David Johnson, co-founder of Polaris had strong ties to the Canadian market

David Johnson, one of original founders of Polaris Industries, died last week at the age of 93.

David Johnson, one of the original founders of Polaris.
David Johnson, one of the original founders of Polaris. Photo: VintageSled.com

Edgar Heteen, his 15-year old brother, Allan and their cousin David Johnston formed a partnership in 1945/46 to create the Heteen Hoist & Derrick Company of Roseau, Minnesota. They primarily built specialty hoists used to erect power and telephone poles and some farm equipment. Within a decade the trio had changed the company's name to Polaris Industries Inc.

Polaris Industries started to experiment with the manufacture of single track snow machines. That is where David Johnson's Canadian connection comes in. In 1956 David Johnson and his partner Edgar Heteen packed up a truck and headed north to the annual trapper's festival being held at The Pas in northern Manitoba.

There they met Harry C. Paul who had been experimenting with the creation of the snow machine himself, that he called the “Autoboggan.” Johnson and Heteen had taken their early snowmobile with them, which they tentative called the Sno-Cat, and demonstrated it at the festival.

H.C Paul quickly realized the Sno-Cat's development and performance outstripped his own Autoboggan invention.

According to the book, As the Snow Flies, by snowmobile historian Allister Ingham, “A discussion took place among the three men and it was decided that Polaris Industries would build machines for H.C. Paul, under the name Autoboggan and that Harry would have some input into the design and other details of the vehicles.”

Thus Polaris Industries would be serving the Canadian market through H.C. Paul of Winnipeg, instead of a previous arrangement made with a Winnipeg company called Yetmans. The Autoboggans produced by Polaris for the Canadian market were identical to their American counterparts except they were painted harvest gold instead of bright red.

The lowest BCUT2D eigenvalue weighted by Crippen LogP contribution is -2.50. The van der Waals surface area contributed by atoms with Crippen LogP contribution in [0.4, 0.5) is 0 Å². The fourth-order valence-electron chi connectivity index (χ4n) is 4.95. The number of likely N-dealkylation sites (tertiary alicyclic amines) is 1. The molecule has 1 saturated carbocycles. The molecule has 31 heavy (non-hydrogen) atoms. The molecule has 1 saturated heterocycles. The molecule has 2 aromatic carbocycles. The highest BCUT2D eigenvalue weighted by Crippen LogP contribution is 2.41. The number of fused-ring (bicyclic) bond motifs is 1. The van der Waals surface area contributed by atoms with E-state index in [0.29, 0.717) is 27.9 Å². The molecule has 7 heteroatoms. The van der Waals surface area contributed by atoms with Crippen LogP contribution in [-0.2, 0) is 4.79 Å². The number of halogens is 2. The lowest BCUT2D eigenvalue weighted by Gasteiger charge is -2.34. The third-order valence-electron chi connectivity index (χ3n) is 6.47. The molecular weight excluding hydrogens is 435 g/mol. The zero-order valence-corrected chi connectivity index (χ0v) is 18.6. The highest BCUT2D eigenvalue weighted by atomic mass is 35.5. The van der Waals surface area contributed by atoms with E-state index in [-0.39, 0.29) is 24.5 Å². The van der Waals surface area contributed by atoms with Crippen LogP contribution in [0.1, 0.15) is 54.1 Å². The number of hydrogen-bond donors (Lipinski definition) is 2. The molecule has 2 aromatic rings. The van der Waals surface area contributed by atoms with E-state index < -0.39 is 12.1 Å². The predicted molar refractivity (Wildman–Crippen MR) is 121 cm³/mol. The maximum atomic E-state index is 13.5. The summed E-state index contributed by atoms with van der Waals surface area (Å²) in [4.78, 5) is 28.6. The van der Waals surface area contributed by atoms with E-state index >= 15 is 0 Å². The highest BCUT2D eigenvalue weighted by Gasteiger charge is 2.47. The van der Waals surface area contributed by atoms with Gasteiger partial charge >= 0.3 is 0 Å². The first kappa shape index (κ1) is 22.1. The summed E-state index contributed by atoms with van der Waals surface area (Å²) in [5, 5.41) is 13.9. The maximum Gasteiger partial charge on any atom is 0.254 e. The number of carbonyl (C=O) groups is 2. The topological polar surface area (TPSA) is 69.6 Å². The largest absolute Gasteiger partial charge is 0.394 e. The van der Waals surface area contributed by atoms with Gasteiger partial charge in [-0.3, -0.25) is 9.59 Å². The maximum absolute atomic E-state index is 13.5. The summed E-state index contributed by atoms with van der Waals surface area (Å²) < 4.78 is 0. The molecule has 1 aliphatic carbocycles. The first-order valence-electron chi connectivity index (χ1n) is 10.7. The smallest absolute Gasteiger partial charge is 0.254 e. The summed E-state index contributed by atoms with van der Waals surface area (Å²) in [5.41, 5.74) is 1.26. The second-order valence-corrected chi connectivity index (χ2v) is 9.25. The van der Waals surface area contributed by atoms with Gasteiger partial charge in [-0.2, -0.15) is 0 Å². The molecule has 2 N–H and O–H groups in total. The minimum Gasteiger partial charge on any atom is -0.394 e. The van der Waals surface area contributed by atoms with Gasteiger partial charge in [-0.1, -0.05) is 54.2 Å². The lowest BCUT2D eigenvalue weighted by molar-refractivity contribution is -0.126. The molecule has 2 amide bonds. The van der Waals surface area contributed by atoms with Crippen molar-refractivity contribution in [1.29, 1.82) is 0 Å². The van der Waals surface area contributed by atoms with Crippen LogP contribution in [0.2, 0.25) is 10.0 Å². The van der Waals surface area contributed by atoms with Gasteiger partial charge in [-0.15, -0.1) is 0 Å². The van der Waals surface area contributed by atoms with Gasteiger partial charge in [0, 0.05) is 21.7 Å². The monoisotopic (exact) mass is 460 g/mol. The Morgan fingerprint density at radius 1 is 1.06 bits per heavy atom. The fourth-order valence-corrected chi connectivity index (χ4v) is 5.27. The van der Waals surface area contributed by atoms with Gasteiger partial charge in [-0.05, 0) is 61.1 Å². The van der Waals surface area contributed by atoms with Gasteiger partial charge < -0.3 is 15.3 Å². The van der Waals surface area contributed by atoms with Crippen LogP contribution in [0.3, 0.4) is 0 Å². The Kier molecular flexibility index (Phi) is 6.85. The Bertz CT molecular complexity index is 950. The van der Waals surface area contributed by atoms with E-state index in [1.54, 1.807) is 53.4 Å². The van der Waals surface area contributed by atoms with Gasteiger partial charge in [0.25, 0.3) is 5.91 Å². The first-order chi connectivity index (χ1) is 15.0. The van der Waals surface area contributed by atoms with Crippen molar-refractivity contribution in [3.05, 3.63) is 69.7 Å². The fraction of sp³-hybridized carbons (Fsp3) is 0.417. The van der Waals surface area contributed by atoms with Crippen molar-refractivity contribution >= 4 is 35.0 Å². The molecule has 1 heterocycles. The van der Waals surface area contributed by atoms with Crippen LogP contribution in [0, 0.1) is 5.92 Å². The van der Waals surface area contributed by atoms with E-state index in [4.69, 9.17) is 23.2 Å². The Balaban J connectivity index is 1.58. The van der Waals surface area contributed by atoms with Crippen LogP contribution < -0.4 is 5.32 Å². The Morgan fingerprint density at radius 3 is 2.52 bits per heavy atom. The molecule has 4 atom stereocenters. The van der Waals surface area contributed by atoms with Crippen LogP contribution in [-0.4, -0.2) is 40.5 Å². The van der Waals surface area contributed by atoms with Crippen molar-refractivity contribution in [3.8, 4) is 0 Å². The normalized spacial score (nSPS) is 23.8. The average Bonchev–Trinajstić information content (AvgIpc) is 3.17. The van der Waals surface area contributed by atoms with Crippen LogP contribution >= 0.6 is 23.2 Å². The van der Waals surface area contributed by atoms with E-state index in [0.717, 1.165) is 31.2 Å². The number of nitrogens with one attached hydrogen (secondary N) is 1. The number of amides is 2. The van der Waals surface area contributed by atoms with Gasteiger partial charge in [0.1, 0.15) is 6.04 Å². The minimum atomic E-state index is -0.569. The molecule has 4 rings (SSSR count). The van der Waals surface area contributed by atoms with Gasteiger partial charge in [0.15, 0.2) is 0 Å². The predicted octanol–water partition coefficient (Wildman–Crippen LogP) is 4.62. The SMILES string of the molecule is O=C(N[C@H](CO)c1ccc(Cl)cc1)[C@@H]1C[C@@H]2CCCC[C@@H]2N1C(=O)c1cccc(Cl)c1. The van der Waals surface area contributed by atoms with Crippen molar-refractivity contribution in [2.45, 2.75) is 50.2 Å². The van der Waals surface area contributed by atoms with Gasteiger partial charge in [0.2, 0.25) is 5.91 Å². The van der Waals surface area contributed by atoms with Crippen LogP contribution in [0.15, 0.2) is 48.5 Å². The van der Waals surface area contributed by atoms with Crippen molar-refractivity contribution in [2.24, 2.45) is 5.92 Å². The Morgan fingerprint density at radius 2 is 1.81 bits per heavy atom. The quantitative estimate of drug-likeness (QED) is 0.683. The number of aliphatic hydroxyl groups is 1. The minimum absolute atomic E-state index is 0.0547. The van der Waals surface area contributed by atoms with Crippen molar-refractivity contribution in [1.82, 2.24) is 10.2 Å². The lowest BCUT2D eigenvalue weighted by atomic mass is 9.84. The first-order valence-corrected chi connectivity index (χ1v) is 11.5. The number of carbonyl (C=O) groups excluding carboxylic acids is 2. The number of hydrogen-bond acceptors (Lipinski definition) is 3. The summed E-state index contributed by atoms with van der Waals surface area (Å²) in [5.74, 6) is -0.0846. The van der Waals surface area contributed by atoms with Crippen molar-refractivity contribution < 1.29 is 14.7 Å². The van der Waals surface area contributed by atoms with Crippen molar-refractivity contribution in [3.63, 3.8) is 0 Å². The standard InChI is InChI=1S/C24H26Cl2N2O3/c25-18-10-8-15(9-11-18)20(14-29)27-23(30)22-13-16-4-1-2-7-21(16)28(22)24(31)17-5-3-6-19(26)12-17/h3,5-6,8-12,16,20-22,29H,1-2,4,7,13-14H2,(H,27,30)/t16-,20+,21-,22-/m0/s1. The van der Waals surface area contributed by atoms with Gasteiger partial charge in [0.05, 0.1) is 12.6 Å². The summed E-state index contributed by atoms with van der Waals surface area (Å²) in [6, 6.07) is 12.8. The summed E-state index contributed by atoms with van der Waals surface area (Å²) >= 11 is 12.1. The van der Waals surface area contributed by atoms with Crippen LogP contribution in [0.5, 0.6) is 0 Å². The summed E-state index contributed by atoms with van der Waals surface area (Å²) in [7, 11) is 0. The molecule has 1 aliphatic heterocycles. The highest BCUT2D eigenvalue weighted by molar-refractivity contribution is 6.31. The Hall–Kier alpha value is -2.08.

Snowmobiles were still only a small part of the total business activity of Polaris Industries, yet they did provide the cash-starved company year-round employment and consistent cash flow. H.C Paul had a reputation of always paying cash for his Autoboggan, and in many cases prepaid for them. It evidently became a standing joke at Polaris, “If you needed cash, phone Harry.”

This arrangement worked until 1965 when Harry Paul dropped the Autoboggan line in favour of handling the new Mercury produced line of snowmobiles. Polaris quickly realized the importance of the Canadian market and built a snowmobile assembly plant in Beausejour, Manitoba, about 120 miles north of Roseau, Minnesota.

This decision was spurred on by the fact that completely assembled snowmobiles entering Canada had a duty applied to them, whereas parts did not, so it proved less costly to supply the Canadian market by assembling the snowmobiles in Canada. In addition to assembly, the Beausejour plant lead much of the company's early research and development.

On August 1st, 1968 manufacturing giant Textron purchased Polaris Industries. Duty regulations to Canada changed around the same time and the Beausejour assembly plant in Manitoba was shuttered.

After the tragic death of Allan Heteen due a farm tractor accident, and Edgar Heteen setting off to start Arctic Cat Enterprises in Thief River Falls, Minnesota, this only left David Johnson remaining with Polaris. He held a number of engineering and manufacturing positions including Vice President of Manufacturing. He retired from Polaris in 1988 but remained a goodwill ambassador for the company for many years.

David Johnson, one of original founders of Polaris Industries, died last week at the age of 93.

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